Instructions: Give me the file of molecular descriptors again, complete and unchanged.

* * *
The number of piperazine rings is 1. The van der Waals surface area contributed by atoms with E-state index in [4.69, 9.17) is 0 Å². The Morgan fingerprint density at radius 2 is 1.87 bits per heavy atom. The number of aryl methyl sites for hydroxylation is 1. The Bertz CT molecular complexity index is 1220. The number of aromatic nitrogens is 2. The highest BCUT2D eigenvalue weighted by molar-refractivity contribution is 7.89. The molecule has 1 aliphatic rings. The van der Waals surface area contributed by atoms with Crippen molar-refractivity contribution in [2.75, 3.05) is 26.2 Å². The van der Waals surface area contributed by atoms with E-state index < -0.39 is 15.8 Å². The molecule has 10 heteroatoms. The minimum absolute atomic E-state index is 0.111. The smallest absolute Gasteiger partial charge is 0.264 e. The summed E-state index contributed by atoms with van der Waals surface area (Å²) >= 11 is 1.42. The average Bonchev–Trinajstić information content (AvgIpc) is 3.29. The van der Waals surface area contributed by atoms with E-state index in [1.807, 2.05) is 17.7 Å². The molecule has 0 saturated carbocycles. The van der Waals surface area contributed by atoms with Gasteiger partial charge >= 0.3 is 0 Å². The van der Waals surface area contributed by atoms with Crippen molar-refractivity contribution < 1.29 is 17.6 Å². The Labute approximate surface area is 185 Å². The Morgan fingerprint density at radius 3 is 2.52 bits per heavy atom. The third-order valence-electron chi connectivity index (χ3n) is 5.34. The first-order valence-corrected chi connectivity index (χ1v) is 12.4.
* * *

The number of piperazine rings is 1. The van der Waals surface area contributed by atoms with E-state index in [4.69, 9.17) is 0 Å². The Morgan fingerprint density at radius 2 is 1.87 bits per heavy atom. The number of aryl methyl sites for hydroxylation is 1. The Bertz CT molecular complexity index is 1220. The number of aromatic nitrogens is 2. The highest BCUT2D eigenvalue weighted by molar-refractivity contribution is 7.89. The molecule has 1 aliphatic rings. The van der Waals surface area contributed by atoms with Crippen molar-refractivity contribution in [2.75, 3.05) is 26.2 Å². The van der Waals surface area contributed by atoms with E-state index < -0.39 is 15.8 Å². The molecule has 10 heteroatoms. The minimum absolute atomic E-state index is 0.111. The smallest absolute Gasteiger partial charge is 0.264 e. The summed E-state index contributed by atoms with van der Waals surface area (Å²) >= 11 is 1.42. The average Bonchev–Trinajstić information content (AvgIpc) is 3.29. The van der Waals surface area contributed by atoms with E-state index in [1.807, 2.05) is 17.7 Å². The molecule has 0 saturated carbocycles. The van der Waals surface area contributed by atoms with Gasteiger partial charge >= 0.3 is 0 Å². The van der Waals surface area contributed by atoms with Crippen molar-refractivity contribution < 1.29 is 17.6 Å². The Labute approximate surface area is 185 Å². The Morgan fingerprint density at radius 3 is 2.52 bits per heavy atom. The third-order valence-electron chi connectivity index (χ3n) is 5.34. The first-order valence-corrected chi connectivity index (χ1v) is 12.4.